Nashville Mayor Barry Mourns Overdose Death of Son

Nashville Mayor Megan Barry

It was a very tough day back at work on Monday for Nashville Mayor Megan Barry. A few days earlier, Mayor Barry and her husband Bruce were informed in the early hours of the morning that their 22-year-old son Max had died of an apparent drug overdose in Colorado. It was a message no parent ever wants to hear.

At an emotional news conference from her office, Barry thanked Nashvillians for their outpouring of support, which she said provided a "counter-balance" to her grief. "I get to get up every day now and I don't ever get to talk to my son again," she said. "Max is not going to text me back. I'm not going to hear his voice again."

Mayor Barry said paramedics administered Narcan to her son—the opioid antagonist often used for the reversal of an overdose—but they were unable to save Max’s life. She talked about Max's substance use, saying he had "occasional brushes" with drugs that prompted him to check into a rehab facility for a month in 2016.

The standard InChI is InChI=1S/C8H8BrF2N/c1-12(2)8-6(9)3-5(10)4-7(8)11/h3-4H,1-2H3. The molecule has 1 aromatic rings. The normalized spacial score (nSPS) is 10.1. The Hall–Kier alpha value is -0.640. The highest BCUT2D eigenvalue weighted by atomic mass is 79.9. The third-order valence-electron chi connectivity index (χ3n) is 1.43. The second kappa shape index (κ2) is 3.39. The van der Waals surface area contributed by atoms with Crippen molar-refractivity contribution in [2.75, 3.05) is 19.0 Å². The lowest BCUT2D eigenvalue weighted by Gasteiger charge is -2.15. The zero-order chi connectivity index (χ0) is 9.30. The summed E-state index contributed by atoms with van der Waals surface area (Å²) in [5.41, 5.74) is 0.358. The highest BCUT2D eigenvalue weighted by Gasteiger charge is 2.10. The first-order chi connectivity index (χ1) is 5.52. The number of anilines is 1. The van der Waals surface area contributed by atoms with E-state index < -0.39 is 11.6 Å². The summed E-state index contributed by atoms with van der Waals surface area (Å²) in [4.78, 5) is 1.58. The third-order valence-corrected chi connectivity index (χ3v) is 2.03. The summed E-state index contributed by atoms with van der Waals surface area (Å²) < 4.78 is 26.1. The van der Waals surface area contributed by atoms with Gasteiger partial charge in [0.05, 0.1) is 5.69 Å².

While she continues to mourn her only child, she also wants to find ways to do more to combat the addiction epidemic in the country.

“I don’t want his death to define his life, but we have to have a frank conversation about how he died. We don't have the full autopsy yet, we don't have the final toxicology report, but the reality is that Max overdosed on drugs,” Barry said. “My hope is that it may inspire and encourage other parents out there … and that if that saves one life, what a blessing.”

Max Barry’s death comes amid a nationwide rise in fatal drug overdoses. In 2015, overdose deaths surpassed the 50,000 mark for the first time and drug overdoses now rank as the leading cause of death for Americans under 50. In Tennessee, state officials report 1,451 people died from drug overdoses in 2015—the highest annual number of overdose deaths recorded in state history.

Max Barry’s death shows that substance misuse can devastate any family at any time anywhere in the US. Calls for a coordinated national effort to tackle the crisis are now intensifying. On July 31, the White House panel examining the nation's opioid epidemic urged President Trump to declare a national public health emergency.

"Our citizens are dying. We must act boldly to stop it," the commission, chaired by New Jersey Governor Chris Christie, said in the interim report submitted to the President.